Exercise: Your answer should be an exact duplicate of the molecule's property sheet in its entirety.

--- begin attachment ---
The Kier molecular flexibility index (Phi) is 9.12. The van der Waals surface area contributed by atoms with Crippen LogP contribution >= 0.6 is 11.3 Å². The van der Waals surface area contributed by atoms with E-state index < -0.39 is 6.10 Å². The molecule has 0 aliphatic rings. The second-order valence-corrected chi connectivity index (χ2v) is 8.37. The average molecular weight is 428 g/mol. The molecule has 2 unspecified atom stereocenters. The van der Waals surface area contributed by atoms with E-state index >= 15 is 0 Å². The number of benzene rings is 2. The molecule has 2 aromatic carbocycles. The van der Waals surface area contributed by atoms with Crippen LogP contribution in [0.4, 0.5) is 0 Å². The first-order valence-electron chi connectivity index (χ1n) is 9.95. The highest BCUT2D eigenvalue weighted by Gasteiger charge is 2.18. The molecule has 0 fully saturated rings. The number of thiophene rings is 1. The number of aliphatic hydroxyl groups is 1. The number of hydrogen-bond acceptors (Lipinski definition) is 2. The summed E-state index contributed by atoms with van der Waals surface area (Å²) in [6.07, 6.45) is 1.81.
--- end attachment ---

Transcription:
The Kier molecular flexibility index (Phi) is 9.12. The van der Waals surface area contributed by atoms with Crippen LogP contribution >= 0.6 is 11.3 Å². The van der Waals surface area contributed by atoms with E-state index < -0.39 is 6.10 Å². The molecule has 0 aliphatic rings. The second-order valence-corrected chi connectivity index (χ2v) is 8.37. The average molecular weight is 428 g/mol. The molecule has 2 unspecified atom stereocenters. The van der Waals surface area contributed by atoms with E-state index >= 15 is 0 Å². The number of benzene rings is 2. The molecule has 2 aromatic carbocycles. The van der Waals surface area contributed by atoms with Crippen LogP contribution in [0.4, 0.5) is 0 Å². The first-order valence-electron chi connectivity index (χ1n) is 9.95. The highest BCUT2D eigenvalue weighted by Gasteiger charge is 2.18. The molecule has 0 fully saturated rings. The number of thiophene rings is 1. The number of aliphatic hydroxyl groups is 1. The number of hydrogen-bond acceptors (Lipinski definition) is 2. The summed E-state index contributed by atoms with van der Waals surface area (Å²) in [6.07, 6.45) is 1.81.